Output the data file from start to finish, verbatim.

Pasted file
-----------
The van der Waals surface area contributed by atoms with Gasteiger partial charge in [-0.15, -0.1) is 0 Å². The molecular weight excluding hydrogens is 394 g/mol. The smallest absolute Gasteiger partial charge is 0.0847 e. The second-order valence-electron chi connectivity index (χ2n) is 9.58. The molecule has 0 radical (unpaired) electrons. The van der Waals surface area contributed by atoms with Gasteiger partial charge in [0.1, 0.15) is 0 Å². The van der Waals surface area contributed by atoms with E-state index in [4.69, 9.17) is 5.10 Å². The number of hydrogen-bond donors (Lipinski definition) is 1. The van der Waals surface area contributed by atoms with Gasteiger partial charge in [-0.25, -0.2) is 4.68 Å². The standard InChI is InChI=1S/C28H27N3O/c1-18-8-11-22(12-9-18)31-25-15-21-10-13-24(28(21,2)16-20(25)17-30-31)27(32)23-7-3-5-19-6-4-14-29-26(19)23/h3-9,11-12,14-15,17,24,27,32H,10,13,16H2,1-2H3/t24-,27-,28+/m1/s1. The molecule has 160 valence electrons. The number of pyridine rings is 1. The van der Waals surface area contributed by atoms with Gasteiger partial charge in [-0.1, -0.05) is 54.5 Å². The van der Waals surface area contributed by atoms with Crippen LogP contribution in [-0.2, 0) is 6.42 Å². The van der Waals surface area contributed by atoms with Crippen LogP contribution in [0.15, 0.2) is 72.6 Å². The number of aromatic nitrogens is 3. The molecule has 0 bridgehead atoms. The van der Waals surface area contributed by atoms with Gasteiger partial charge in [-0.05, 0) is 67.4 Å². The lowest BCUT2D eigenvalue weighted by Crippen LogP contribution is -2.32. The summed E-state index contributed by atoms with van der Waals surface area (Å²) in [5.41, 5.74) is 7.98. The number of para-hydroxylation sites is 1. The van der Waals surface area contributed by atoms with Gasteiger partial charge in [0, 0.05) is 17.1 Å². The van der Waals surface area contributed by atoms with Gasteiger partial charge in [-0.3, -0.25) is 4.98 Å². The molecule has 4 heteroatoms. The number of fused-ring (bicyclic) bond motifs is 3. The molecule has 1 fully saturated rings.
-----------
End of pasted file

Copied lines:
The van der Waals surface area contributed by atoms with Gasteiger partial charge in [-0.15, -0.1) is 0 Å². The molecular weight excluding hydrogens is 394 g/mol. The smallest absolute Gasteiger partial charge is 0.0847 e. The second-order valence-electron chi connectivity index (χ2n) is 9.58. The molecule has 0 radical (unpaired) electrons. The van der Waals surface area contributed by atoms with Gasteiger partial charge in [0.1, 0.15) is 0 Å². The van der Waals surface area contributed by atoms with E-state index in [4.69, 9.17) is 5.10 Å². The number of hydrogen-bond donors (Lipinski definition) is 1. The van der Waals surface area contributed by atoms with Gasteiger partial charge in [-0.25, -0.2) is 4.68 Å². The standard InChI is InChI=1S/C28H27N3O/c1-18-8-11-22(12-9-18)31-25-15-21-10-13-24(28(21,2)16-20(25)17-30-31)27(32)23-7-3-5-19-6-4-14-29-26(19)23/h3-9,11-12,14-15,17,24,27,32H,10,13,16H2,1-2H3/t24-,27-,28+/m1/s1. The molecule has 160 valence electrons. The number of pyridine rings is 1. The van der Waals surface area contributed by atoms with Gasteiger partial charge in [-0.1, -0.05) is 54.5 Å². The van der Waals surface area contributed by atoms with Crippen LogP contribution in [-0.2, 0) is 6.42 Å². The van der Waals surface area contributed by atoms with Crippen LogP contribution in [0.15, 0.2) is 72.6 Å². The number of aromatic nitrogens is 3. The molecule has 0 bridgehead atoms. The van der Waals surface area contributed by atoms with Gasteiger partial charge in [-0.05, 0) is 67.4 Å². The lowest BCUT2D eigenvalue weighted by Crippen LogP contribution is -2.32. The summed E-state index contributed by atoms with van der Waals surface area (Å²) in [5.41, 5.74) is 7.98. The number of para-hydroxylation sites is 1. The van der Waals surface area contributed by atoms with Gasteiger partial charge in [0, 0.05) is 17.1 Å². The van der Waals surface area contributed by atoms with Gasteiger partial charge in [-0.3, -0.25) is 4.98 Å². The molecule has 4 heteroatoms. The number of fused-ring (bicyclic) bond motifs is 3. The molecule has 1 fully saturated rings.